Taylor Barnes: That’s a really great idea. What can you draw up with the person that you’re going to send out there contractually and to say, look, this is going to be work and play. This is the definition of work and play. We are going to be on our feet for seven hours. We’re going to be hustlin. We’re going to give out these 100 things that we brought here and we’re going to get 100 emails. We’re going to get 100 business cards, whatever it is these days. And then you can say and as a result of that, we will celebrate that night on a job well done by going to, you know, the Vegas Lobster Bar. They will

Josh Sweeney: All right.

Taylor Barnes: Go get some Macallan 18 or whatever. And I mean, I’ll tell you what I mean. That’s fun. That’s fun for both of you. 

Josh Sweeney: You have something to be, you know, at the end of that dinner or that event like, OK, who did the most? Like, you can turn it into a game. You can give out a gift card. You know, here’s a five hundred dollar gift card to go blow at the shops at Caesars, for your spouse, because you won the three by five card giveaway.

Taylor Barnes: That’s right.

Josh Sweeney: Like you can enjoy a conference and both ways and maximize the value.

Taylor Barnes: Yeah, that’s so well said.

Josh Sweeney: All right.

Josh Sweeney: What are some other solutions to get more out of the conference?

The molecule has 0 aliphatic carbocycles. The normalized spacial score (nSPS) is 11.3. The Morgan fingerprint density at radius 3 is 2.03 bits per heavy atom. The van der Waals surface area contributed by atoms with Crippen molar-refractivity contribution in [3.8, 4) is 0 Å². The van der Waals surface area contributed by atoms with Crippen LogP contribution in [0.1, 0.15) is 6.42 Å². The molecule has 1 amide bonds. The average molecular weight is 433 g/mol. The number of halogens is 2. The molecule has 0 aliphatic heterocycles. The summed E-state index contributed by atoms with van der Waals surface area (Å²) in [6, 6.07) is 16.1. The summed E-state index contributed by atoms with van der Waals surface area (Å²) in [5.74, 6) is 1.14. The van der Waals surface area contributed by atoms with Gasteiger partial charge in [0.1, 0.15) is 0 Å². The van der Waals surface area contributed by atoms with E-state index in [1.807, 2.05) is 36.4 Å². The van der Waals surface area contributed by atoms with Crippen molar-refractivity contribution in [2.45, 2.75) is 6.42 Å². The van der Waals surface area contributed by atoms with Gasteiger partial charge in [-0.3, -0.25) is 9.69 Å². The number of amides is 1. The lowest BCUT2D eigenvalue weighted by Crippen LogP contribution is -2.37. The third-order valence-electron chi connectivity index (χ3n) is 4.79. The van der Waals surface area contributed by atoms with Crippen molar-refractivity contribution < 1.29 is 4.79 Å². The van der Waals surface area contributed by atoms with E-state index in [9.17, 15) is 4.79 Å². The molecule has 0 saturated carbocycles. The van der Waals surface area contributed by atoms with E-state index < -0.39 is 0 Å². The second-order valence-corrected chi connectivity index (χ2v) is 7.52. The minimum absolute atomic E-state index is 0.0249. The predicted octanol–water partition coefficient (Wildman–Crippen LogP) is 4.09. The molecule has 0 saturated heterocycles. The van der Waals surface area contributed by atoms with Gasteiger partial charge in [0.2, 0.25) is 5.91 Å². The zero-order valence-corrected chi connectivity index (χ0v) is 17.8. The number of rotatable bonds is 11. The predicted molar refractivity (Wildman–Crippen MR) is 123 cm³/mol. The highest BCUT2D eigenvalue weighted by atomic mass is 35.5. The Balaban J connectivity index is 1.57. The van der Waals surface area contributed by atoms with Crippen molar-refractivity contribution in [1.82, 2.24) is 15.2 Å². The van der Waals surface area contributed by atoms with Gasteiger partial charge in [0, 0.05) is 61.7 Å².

Taylor Barnes: I love that one.

Josh Sweeney: Yeah.


Picking the Right Conference

Taylor Barnes: So on top of that, I think I think finding the right conference is really important, too. I mean, the one in Vegas in March Madness, that is a monster big time event. I mean, you know, that’s, you know, loads and loads of dollars and time away. And it’s obviously across the country from where we are in Atlanta. It’s got a lot of reasons why not to go right. But, you know, like you said, there are some reasons to what I would say is do yourself a favor and research the type of conference research, the amount of folks are going to go there, research the amount of groups and potentially what this association or or group thinks about, because the chances of you making a bigger, better impact in a smaller, potentially more local environment are going to be probably two or 3x. You’re going to be able have a small amount of people so you can get a better, more concentrated audience. It might take you less time to get there. It might take you less overall time to be there. There’s a lot of different ways, but I would say find the right conference and make sure that the dollars that you’re going to spend are going to be the best, best, best result from that.